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Simplifying the OpenSSL CNF file for semi-automated certificate renewal.

As I am sure you are all aware there are a number of posts asking about creating a new certificate to use with Checkpoint but this is a little different.

I am trying to streamline the process of certificate renewal on our systems a little and to do this I am fashioning pre-configured CNF files with scripts that generate the CSR, submit them to the CA, and then possibly pump the resultant CER and KEY files back into the gateways.

In doing this I have been looking at the default CNF file used in the official guide and its full of a LOT of fluff that is only there for the local CA when generating self signed certificates, and is entirely pointless otherwise.

By way of comparison, a CNF file I created for another device we use was a total of 23 lines long, as compared to the checkpoint default one that's almost 400.  And the resultant certificates appear identical.

Does anyone know what lines are critical for certificates to be used for the GAIA web portal, Proxy, and HTTPS inspection?

This is the short CNF file I used for my other device

[ req ]
distinguished_name = req_distinguished_name
req_extensions = v3_req
encrypt_key = no
prompt = no
string_mask = nombstr

[ v3_req ]
basicConstraints = CA:false
keyUsage = nonRepudiation, digitalSignature, keyEncipherment
subjectAltName = @alt_names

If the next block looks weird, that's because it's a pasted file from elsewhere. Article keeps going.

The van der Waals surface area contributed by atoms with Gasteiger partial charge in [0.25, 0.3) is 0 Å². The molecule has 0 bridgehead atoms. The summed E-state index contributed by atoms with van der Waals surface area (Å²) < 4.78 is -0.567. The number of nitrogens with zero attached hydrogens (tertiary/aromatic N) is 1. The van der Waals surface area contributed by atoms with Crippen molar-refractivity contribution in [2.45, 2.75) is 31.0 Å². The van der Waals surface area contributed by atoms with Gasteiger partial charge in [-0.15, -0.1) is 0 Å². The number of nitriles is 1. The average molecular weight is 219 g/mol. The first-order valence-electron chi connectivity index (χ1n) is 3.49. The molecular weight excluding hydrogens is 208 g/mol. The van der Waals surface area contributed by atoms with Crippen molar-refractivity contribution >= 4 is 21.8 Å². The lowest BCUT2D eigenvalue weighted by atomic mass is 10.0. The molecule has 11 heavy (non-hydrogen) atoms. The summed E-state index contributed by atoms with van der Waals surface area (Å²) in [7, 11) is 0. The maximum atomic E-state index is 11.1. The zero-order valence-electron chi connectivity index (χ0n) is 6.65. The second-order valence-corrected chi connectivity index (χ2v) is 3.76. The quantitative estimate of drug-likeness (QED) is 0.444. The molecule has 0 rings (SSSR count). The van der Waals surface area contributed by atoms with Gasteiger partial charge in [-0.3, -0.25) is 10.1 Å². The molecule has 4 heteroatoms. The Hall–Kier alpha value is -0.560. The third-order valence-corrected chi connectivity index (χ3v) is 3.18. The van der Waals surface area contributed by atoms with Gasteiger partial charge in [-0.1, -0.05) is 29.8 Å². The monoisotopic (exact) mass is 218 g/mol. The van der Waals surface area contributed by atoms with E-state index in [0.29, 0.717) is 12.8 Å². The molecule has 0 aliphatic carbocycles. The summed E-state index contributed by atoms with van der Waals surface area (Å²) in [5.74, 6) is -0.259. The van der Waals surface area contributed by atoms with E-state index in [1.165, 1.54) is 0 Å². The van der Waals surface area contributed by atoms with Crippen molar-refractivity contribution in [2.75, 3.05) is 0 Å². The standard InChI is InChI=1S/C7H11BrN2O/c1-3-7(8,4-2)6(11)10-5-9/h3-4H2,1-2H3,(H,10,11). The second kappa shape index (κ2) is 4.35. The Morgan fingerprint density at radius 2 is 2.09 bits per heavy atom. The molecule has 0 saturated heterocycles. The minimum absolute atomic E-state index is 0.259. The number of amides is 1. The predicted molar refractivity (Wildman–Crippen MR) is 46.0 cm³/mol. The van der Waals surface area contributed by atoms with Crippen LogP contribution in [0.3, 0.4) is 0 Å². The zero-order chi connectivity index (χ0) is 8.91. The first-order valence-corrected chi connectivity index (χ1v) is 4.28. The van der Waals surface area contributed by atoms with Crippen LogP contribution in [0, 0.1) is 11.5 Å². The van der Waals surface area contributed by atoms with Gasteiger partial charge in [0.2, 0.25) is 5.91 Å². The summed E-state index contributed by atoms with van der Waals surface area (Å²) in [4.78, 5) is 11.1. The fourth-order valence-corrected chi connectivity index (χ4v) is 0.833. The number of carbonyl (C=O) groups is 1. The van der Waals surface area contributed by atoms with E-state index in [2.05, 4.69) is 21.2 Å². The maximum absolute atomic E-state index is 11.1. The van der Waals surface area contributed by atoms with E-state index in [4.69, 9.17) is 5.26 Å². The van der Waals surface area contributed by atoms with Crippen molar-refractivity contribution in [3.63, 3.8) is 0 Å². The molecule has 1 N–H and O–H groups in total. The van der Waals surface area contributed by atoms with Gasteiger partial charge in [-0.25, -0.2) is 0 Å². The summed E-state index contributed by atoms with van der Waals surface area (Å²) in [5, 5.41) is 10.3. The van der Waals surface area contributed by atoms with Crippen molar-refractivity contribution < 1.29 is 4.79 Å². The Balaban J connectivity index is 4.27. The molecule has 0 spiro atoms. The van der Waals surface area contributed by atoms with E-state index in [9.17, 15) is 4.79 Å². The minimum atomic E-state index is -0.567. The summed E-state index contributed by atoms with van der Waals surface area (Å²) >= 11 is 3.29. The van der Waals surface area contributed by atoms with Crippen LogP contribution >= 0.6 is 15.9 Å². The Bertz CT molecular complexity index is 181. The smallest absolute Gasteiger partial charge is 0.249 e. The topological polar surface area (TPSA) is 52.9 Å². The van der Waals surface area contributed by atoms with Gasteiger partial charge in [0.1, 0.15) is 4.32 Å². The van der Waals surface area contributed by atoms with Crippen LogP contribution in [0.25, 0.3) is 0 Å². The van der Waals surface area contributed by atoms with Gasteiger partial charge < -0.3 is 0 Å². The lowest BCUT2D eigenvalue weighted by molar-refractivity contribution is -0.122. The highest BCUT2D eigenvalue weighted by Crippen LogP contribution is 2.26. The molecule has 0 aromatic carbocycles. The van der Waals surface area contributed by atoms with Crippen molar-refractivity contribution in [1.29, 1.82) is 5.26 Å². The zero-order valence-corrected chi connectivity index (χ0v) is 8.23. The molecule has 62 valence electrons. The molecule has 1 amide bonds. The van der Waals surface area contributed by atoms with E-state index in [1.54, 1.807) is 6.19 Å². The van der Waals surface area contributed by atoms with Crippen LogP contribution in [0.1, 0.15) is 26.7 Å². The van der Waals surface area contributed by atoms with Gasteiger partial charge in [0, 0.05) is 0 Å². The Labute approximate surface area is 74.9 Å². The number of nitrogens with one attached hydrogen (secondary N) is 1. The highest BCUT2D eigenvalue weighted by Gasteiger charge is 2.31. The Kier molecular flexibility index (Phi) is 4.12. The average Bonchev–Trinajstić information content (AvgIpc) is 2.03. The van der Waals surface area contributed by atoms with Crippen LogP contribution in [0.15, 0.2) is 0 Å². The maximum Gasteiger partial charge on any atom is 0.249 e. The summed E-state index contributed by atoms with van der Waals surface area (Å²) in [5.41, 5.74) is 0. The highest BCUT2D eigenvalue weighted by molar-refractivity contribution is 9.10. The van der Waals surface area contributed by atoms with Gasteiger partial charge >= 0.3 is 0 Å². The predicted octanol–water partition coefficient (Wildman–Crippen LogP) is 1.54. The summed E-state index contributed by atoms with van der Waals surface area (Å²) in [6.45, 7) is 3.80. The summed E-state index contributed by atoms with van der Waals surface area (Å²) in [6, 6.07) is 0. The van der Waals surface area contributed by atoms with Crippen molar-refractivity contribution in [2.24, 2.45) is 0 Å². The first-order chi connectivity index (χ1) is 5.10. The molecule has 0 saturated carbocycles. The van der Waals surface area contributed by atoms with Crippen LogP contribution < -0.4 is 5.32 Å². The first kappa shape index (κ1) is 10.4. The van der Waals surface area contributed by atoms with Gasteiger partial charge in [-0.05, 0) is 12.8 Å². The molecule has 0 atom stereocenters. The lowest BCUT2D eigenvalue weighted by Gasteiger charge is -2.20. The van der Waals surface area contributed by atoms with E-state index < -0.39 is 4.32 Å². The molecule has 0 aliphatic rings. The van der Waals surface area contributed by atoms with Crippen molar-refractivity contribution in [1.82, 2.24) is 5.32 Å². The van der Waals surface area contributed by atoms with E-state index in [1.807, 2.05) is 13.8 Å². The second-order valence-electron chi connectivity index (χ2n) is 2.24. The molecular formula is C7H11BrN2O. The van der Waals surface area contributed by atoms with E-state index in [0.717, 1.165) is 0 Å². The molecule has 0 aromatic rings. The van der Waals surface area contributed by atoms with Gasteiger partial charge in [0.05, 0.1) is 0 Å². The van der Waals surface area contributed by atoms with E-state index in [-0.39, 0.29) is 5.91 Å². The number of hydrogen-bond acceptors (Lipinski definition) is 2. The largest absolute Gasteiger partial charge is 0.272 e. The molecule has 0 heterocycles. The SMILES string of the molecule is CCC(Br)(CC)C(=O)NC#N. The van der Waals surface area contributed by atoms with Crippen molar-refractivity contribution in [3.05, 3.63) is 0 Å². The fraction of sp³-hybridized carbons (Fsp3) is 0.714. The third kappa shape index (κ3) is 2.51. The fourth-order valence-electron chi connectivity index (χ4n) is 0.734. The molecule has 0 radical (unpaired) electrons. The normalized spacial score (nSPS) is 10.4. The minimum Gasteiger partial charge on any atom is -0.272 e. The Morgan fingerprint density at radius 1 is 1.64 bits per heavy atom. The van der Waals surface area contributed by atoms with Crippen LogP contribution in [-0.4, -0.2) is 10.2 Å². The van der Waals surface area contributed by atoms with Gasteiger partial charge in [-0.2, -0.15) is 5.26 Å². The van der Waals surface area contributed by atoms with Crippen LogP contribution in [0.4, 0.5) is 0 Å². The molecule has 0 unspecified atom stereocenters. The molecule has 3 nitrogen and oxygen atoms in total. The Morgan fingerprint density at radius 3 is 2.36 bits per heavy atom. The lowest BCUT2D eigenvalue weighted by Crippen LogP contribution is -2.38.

[ alt_names ]
DNS.1 =
IP.1 =

[ req_distinguished_name ]
commonName =
0.organizationName = company
organizationalUnitName = IT
countryName = country
stateOrProvinceName = state
localityName = city

As far as i can see the only additional lines possibly needed from the Checkpoint CNF file would be this section:

[ proxy_cert_ext ]
nsComment = "OpenSSL Generated Certificate"

But I don't see how its actually referenced in the CNF file as "proxy_cert_ext" isn't mentioned anywhere else and it doesn't appear to make any visible difference to the cert itself.

Everything else seems redundant, optional, or purely for configuring the CA which we don't need.


Does anyone see a problem with using a simplified CNF like the one above?

I know I can try it and its unlikely to break anything permanently and I can always put the old cert back, but some confidence that this is the right move would be good.

Thanks in advance.


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2 Replies

Are you modifying the .cnf file on the Check Point itself or a different system?
Keep in mind for HTTPS Inspection, a CA Key is required (not a regular certificate), which means the basicConstraints line is wrong for that use case. 

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So currently following the guide we edit the existing openssl.cnf, add the appropriate SAN entries, generate a CSR and they submit that to our internal windows CA to generate a "webserver" certificate which we then import back into the device along with the relevant root certificates.

This works, and gives us a signed certificate that's valid for our domain and recognised by our internal clients, but it doesn't use the Checkpoint CA at all as far as i am aware.

It seems the HTTPS Inspection is actually a separate certificate (locally generated on the gateway) so that's a different issue.  The one I am talking about is just for the GAIA and Usercheck portals I believe.

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